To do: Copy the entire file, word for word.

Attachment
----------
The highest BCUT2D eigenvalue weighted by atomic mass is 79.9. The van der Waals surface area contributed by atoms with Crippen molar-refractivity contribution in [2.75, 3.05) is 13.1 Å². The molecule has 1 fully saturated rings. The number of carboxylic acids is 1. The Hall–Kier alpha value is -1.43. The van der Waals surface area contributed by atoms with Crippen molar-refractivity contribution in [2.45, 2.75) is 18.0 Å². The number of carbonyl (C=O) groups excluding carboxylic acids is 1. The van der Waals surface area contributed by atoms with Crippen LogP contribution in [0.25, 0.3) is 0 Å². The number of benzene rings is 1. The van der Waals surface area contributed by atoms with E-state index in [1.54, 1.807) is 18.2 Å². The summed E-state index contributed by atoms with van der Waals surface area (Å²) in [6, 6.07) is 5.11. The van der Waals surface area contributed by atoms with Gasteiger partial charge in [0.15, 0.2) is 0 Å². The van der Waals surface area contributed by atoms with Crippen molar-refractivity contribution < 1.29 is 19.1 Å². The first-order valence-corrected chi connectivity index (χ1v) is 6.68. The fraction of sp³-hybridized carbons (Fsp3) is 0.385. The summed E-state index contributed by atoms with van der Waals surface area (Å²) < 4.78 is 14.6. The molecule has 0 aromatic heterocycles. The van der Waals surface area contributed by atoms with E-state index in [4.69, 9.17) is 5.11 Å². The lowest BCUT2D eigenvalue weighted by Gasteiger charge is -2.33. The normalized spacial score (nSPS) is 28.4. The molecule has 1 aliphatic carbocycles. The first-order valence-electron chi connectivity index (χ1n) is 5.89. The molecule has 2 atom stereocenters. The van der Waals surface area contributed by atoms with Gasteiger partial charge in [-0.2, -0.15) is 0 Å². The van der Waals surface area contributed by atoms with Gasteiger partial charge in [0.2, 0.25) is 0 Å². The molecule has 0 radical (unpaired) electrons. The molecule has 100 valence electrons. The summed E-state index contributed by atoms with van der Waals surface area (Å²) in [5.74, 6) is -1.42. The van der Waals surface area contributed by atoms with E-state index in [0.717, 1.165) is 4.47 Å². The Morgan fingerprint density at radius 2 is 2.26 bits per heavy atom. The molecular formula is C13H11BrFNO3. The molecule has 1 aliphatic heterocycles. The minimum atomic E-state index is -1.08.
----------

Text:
The highest BCUT2D eigenvalue weighted by atomic mass is 79.9. The van der Waals surface area contributed by atoms with Crippen molar-refractivity contribution in [2.75, 3.05) is 13.1 Å². The molecule has 1 fully saturated rings. The number of carboxylic acids is 1. The Hall–Kier alpha value is -1.43. The van der Waals surface area contributed by atoms with Crippen molar-refractivity contribution in [2.45, 2.75) is 18.0 Å². The number of carbonyl (C=O) groups excluding carboxylic acids is 1. The van der Waals surface area contributed by atoms with Crippen LogP contribution in [0.25, 0.3) is 0 Å². The number of benzene rings is 1. The van der Waals surface area contributed by atoms with E-state index in [1.54, 1.807) is 18.2 Å². The summed E-state index contributed by atoms with van der Waals surface area (Å²) in [6, 6.07) is 5.11. The van der Waals surface area contributed by atoms with Gasteiger partial charge in [0.15, 0.2) is 0 Å². The van der Waals surface area contributed by atoms with Crippen molar-refractivity contribution < 1.29 is 19.1 Å². The first-order valence-corrected chi connectivity index (χ1v) is 6.68. The fraction of sp³-hybridized carbons (Fsp3) is 0.385. The summed E-state index contributed by atoms with van der Waals surface area (Å²) < 4.78 is 14.6. The molecule has 0 aromatic heterocycles. The van der Waals surface area contributed by atoms with E-state index in [4.69, 9.17) is 5.11 Å². The lowest BCUT2D eigenvalue weighted by Gasteiger charge is -2.33. The normalized spacial score (nSPS) is 28.4. The molecule has 1 aliphatic carbocycles. The first-order valence-electron chi connectivity index (χ1n) is 5.89. The molecule has 2 atom stereocenters. The van der Waals surface area contributed by atoms with Gasteiger partial charge in [-0.2, -0.15) is 0 Å². The van der Waals surface area contributed by atoms with Gasteiger partial charge in [0.2, 0.25) is 0 Å². The molecule has 0 radical (unpaired) electrons. The molecule has 100 valence electrons. The summed E-state index contributed by atoms with van der Waals surface area (Å²) in [5.74, 6) is -1.42. The van der Waals surface area contributed by atoms with E-state index in [0.717, 1.165) is 4.47 Å². The Morgan fingerprint density at radius 2 is 2.26 bits per heavy atom. The molecular formula is C13H11BrFNO3. The molecule has 1 aliphatic heterocycles. The minimum atomic E-state index is -1.08.